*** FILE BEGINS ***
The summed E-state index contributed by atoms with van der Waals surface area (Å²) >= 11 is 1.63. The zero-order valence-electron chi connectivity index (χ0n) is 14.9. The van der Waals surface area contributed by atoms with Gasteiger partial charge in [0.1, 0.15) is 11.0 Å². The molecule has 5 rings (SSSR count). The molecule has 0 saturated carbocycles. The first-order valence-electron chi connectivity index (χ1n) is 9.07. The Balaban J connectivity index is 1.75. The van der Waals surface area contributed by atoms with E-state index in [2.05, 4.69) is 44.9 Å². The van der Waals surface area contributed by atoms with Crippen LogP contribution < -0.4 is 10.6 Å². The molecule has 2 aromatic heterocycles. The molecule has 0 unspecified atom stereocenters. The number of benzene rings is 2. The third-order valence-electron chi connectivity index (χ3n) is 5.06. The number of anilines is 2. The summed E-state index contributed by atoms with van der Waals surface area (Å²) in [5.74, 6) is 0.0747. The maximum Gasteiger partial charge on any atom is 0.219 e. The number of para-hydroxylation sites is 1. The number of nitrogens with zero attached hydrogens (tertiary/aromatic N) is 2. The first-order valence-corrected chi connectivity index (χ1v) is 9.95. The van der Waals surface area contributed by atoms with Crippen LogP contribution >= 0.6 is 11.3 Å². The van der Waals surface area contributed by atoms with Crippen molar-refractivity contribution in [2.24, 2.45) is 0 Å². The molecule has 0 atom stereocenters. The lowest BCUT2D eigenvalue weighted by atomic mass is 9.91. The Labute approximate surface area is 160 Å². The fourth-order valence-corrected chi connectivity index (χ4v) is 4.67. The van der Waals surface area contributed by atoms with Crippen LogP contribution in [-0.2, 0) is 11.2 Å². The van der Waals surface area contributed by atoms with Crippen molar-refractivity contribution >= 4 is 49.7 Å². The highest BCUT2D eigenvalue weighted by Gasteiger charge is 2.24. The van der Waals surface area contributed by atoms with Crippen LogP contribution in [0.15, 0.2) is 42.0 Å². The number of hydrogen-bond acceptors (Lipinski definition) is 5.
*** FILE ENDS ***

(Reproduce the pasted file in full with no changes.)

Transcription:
The summed E-state index contributed by atoms with van der Waals surface area (Å²) >= 11 is 1.63. The zero-order valence-electron chi connectivity index (χ0n) is 14.9. The van der Waals surface area contributed by atoms with Gasteiger partial charge in [0.1, 0.15) is 11.0 Å². The molecule has 5 rings (SSSR count). The molecule has 0 saturated carbocycles. The first-order valence-electron chi connectivity index (χ1n) is 9.07. The Balaban J connectivity index is 1.75. The van der Waals surface area contributed by atoms with E-state index in [2.05, 4.69) is 44.9 Å². The van der Waals surface area contributed by atoms with Crippen LogP contribution < -0.4 is 10.6 Å². The molecule has 2 aromatic heterocycles. The molecule has 0 unspecified atom stereocenters. The number of benzene rings is 2. The third-order valence-electron chi connectivity index (χ3n) is 5.06. The number of anilines is 2. The summed E-state index contributed by atoms with van der Waals surface area (Å²) in [5.74, 6) is 0.0747. The maximum Gasteiger partial charge on any atom is 0.219 e. The number of para-hydroxylation sites is 1. The number of nitrogens with zero attached hydrogens (tertiary/aromatic N) is 2. The first-order valence-corrected chi connectivity index (χ1v) is 9.95. The van der Waals surface area contributed by atoms with Crippen LogP contribution >= 0.6 is 11.3 Å². The van der Waals surface area contributed by atoms with Crippen molar-refractivity contribution in [2.24, 2.45) is 0 Å². The molecule has 0 atom stereocenters. The lowest BCUT2D eigenvalue weighted by atomic mass is 9.91. The Labute approximate surface area is 160 Å². The fourth-order valence-corrected chi connectivity index (χ4v) is 4.67. The van der Waals surface area contributed by atoms with Crippen LogP contribution in [-0.2, 0) is 11.2 Å². The van der Waals surface area contributed by atoms with Crippen molar-refractivity contribution >= 4 is 49.7 Å². The highest BCUT2D eigenvalue weighted by Gasteiger charge is 2.24. The van der Waals surface area contributed by atoms with Crippen LogP contribution in [0.15, 0.2) is 42.0 Å². The number of hydrogen-bond acceptors (Lipinski definition) is 5.